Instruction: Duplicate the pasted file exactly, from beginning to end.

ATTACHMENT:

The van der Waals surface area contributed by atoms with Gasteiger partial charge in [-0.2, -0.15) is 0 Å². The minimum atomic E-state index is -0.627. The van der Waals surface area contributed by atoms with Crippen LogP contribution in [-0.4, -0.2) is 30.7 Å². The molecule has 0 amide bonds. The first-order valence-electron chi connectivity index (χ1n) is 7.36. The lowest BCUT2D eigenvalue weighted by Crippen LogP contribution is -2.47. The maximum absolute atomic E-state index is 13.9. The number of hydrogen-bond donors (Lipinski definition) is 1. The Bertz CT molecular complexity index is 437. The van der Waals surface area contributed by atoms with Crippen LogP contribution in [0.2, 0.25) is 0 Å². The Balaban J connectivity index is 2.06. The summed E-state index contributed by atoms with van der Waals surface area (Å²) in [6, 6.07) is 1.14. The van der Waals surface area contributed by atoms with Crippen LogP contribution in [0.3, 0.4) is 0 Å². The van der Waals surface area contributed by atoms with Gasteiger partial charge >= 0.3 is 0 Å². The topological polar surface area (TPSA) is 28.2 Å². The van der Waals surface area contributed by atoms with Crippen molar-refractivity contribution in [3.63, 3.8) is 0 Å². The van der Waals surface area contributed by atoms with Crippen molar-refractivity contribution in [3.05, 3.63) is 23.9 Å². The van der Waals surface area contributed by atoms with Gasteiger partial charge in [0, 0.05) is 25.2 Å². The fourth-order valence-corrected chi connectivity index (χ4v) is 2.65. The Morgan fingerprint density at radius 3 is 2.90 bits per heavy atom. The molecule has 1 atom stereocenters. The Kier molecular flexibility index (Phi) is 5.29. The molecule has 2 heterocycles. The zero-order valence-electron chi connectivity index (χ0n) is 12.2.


The van der Waals surface area contributed by atoms with Gasteiger partial charge in [-0.2, -0.15) is 0 Å². The minimum atomic E-state index is -0.627. The van der Waals surface area contributed by atoms with Crippen LogP contribution in [-0.4, -0.2) is 30.7 Å². The molecule has 0 amide bonds. The first-order valence-electron chi connectivity index (χ1n) is 7.36. The lowest BCUT2D eigenvalue weighted by Crippen LogP contribution is -2.47. The maximum absolute atomic E-state index is 13.9. The number of hydrogen-bond donors (Lipinski definition) is 1. The Bertz CT molecular complexity index is 437. The van der Waals surface area contributed by atoms with Crippen LogP contribution in [0.2, 0.25) is 0 Å². The Balaban J connectivity index is 2.06. The summed E-state index contributed by atoms with van der Waals surface area (Å²) in [6, 6.07) is 1.14. The van der Waals surface area contributed by atoms with Crippen LogP contribution in [0.3, 0.4) is 0 Å². The van der Waals surface area contributed by atoms with Gasteiger partial charge >= 0.3 is 0 Å². The topological polar surface area (TPSA) is 28.2 Å². The van der Waals surface area contributed by atoms with Crippen molar-refractivity contribution in [3.63, 3.8) is 0 Å². The van der Waals surface area contributed by atoms with Crippen molar-refractivity contribution in [3.05, 3.63) is 23.9 Å². The van der Waals surface area contributed by atoms with Gasteiger partial charge in [0, 0.05) is 25.2 Å². The fourth-order valence-corrected chi connectivity index (χ4v) is 2.65. The Morgan fingerprint density at radius 3 is 2.90 bits per heavy atom. The molecule has 1 atom stereocenters. The Kier molecular flexibility index (Phi) is 5.29. The molecule has 2 heterocycles. The zero-order valence-electron chi connectivity index (χ0n) is 12.2.